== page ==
Fandom: Life on Mars
Word Count: Approximately 1000 words.
Notes: Gen insomnia fic. How I missed ye. This is bordering on crack.
1. Member of a Glam Rock Band
It was him and his guitar. Silver-green glitter over his cheekbones. Metallic bodysuit low-cut to show off his chest. He sang, high-pitched and frantic. Up on stage he was someone else. He was Ty, that glamourous, in-your-face rocker with fast fingers and looser morals. Not the boy lost in a time he didn't understand and a confusion he couldn't sort out.
When he'd first woken up and found he was wearing the costume, he'd been rightly concerned, but he soon grew into it. He'd always loved playing guitar, but always been too busy - reports and interviews taking up day after day.
Even though his music preferences had changed over the years, this was always to be the true style for him. So he did back-up vocals and supplied awesome riffs, with the Gene-Genie out front belting the main melody of songs with titles like "Psychodelia", "Princess Street's a Highstreet", and Sam's self-penned "Turn Off the Test Card".
2. Children's Television Entertainer
Mr Sockley was itchy. Really itchy. And his eye kept falling off. No matter how often Sam said this, called cut, or made a fuss, nothing was done about it. Sam had to sew Mr Sockley's eye back on himself, and he was fairly sure he'd done it four millimetres to the left of where it should have been, but when he said this, the Director didn't care a whit.
"Why'd I give a fuzzy peach in the first place?"
"Oh, I don't know, Chris. I thought you might be a stickler for detail?"
Apparently not. Sam was told to get back in front of the camera and use that nice modulated voice he had carefully cultivated. Sam was thankful it was in front of a camera and not a live audience.
Sam didn't dare admit that children scared him. He wasn't even sure how to explain why. Perhaps it was their beady eyes and tiny fingers. Maybe he was scared of the latent potential they held. Or it might have come down to the fact that kids were bloody vicious where he had grown up, so there was every chance they were bloody vicious here too.
3. Aspiring Astronaut
He'd always been obsessed with the celestial above. He'd stare up of a night-time, imagining soaring past the dots of light; a starman. Being told that he was Manchester's answer to Neil Armstrong had been a dream come true. Most likely it was still a dream. But it felt real, and that was all that counted. He flew to America and participated in fitness checks, and it all made him buzz with nervous energy. He was finally going up there, after all this time of wishing and hoping.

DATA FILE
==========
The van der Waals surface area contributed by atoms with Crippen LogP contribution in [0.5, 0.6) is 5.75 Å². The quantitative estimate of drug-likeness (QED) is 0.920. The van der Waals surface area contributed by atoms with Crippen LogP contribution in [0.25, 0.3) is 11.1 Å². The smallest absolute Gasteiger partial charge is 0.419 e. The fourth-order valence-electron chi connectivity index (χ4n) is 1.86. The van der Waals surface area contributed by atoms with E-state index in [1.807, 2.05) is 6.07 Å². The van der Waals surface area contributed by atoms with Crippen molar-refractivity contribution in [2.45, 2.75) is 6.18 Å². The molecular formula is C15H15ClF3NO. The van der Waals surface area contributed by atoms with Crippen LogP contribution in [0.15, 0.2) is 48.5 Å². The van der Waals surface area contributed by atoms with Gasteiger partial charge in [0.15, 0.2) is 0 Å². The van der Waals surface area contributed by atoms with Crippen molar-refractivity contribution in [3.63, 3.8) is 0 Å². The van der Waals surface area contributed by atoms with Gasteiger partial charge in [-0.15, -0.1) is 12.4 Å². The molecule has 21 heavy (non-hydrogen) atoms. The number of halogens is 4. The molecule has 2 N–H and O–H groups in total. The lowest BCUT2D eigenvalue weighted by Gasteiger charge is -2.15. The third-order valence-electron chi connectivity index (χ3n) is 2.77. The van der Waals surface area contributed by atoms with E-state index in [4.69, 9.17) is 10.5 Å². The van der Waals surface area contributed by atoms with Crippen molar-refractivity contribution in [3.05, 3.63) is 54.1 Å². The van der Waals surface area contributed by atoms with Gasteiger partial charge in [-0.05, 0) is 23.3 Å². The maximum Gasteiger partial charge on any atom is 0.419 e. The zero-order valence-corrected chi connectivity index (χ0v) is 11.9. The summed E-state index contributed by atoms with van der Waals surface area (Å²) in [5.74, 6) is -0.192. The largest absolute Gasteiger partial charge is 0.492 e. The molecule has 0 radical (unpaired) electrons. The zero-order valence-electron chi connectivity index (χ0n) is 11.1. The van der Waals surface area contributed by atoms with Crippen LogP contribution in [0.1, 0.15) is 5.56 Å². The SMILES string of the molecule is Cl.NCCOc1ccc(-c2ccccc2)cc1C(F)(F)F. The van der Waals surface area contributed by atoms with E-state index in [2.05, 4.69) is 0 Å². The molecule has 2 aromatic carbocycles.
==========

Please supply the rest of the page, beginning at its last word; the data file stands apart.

The thought of being in space, separate from all life forms but connected to the great unknown made him close to tears. The only thing which kept Sam grounded was his constant need to be on his guard. There was so much that he didn't know - so much that he couldn't know. Somehow, reading police procedurals hadn't provided him with the requisite knowledge to wing it. His colleague Ray had taken a great dislike to him, and he had to be careful, or he'd let something slip. Just the notion of this opportunity made it imperative he keep a lid on anything which might jeopardise happiness.
4. Sous Chef
Once upon a time he had liked cooking. Now he had decided; not so much. The life of a sous chef was a hectic life indeed. His meticulous need for order and perfection was supplanted by his vigorous need for his fingers to stay intact. He was expected to do everything quickly but skillfully, and despite a certain restlessness, Sam liked taking his time.
"Have you got the plate ready yet, Sam?"
"Not yet, Annie."
"Well, whenever you're ready. Some time today would be nice."
"I'm doing the best I can."
"Maybe if you didn't? Maybe if you just did what was asked?"
Sam learned early on that all of the joy and zest of creating fine cuisine was eroded by the process of creating fine cuisine. And this annoyed him, because it had been the method by which he could relax, before. Before waking up with an apron around his waist and a white cap in his pocket. He had started trying to solve miscellaneous kitchen mysteries, such as who had stolen the butter, to counter-balance his need for the real world.
Staring at the screen was maddening. Tapping at the keys was worse. He wondered how improper it was for him to be writing something completely autobiographical clothed as science fiction. He wrote about time travel to 1973, but he was really writing about alternative dimensions. Alternative lives. He was really writing about being lost and isolated and without escape. Hopefully, what he was doing was no different from that which most writers did; projecting their hopes and fears into the minds of others.
He thought that his characters were too cliché, too predictable, but he was only writing about the people around him, and they were. From Nelson, who made him pay through the nose for alcohol he desperately needed for creative sanity, to Phyllis, who pulled him along by the nose when she wanted accurate updates about his work. He had no choice. Sam found that from the outside, most people seemed cliché and predictable anyway. It was delving deeper than the outside that was the important thing. He still wasn't sure he'd found the way.
Being told that he had to churn out a manuscript by the end of the month nearly made his eyes fall out of their sockets, and he was tempted to just give up and go. But if he did this maybe he could get home. And he had to get home. This is what spurred him on, in this artificial reality - the thought that there was such a place as 'home' - that there was such a person as 'Sam Tyler' - but truth was beginning to blur with fiction, and he wasn't sure about anything.